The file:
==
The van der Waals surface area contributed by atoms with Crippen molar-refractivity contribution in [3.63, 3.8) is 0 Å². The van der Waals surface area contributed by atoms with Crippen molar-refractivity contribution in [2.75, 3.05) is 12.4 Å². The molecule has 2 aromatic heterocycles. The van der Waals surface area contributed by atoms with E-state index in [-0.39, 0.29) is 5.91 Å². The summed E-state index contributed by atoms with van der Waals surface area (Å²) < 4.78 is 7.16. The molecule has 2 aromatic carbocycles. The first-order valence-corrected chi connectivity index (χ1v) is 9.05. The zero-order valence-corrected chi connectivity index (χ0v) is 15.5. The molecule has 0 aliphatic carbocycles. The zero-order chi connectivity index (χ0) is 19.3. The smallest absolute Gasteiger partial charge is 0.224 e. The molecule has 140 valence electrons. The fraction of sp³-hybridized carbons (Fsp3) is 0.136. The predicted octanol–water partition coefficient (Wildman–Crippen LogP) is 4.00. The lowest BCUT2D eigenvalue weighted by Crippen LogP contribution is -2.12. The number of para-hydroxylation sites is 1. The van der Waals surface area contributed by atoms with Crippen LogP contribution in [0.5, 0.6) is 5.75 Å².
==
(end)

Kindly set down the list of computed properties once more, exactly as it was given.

The van der Waals surface area contributed by atoms with Crippen molar-refractivity contribution in [3.63, 3.8) is 0 Å². The van der Waals surface area contributed by atoms with Crippen molar-refractivity contribution in [2.75, 3.05) is 12.4 Å². The molecule has 2 aromatic heterocycles. The van der Waals surface area contributed by atoms with E-state index in [-0.39, 0.29) is 5.91 Å². The summed E-state index contributed by atoms with van der Waals surface area (Å²) < 4.78 is 7.16. The molecule has 2 aromatic carbocycles. The first-order valence-corrected chi connectivity index (χ1v) is 9.05. The zero-order valence-corrected chi connectivity index (χ0v) is 15.5. The molecule has 0 aliphatic carbocycles. The zero-order chi connectivity index (χ0) is 19.3. The smallest absolute Gasteiger partial charge is 0.224 e. The molecule has 140 valence electrons. The fraction of sp³-hybridized carbons (Fsp3) is 0.136. The predicted octanol–water partition coefficient (Wildman–Crippen LogP) is 4.00. The lowest BCUT2D eigenvalue weighted by Crippen LogP contribution is -2.12. The number of para-hydroxylation sites is 1. The van der Waals surface area contributed by atoms with Crippen LogP contribution in [0.5, 0.6) is 5.75 Å².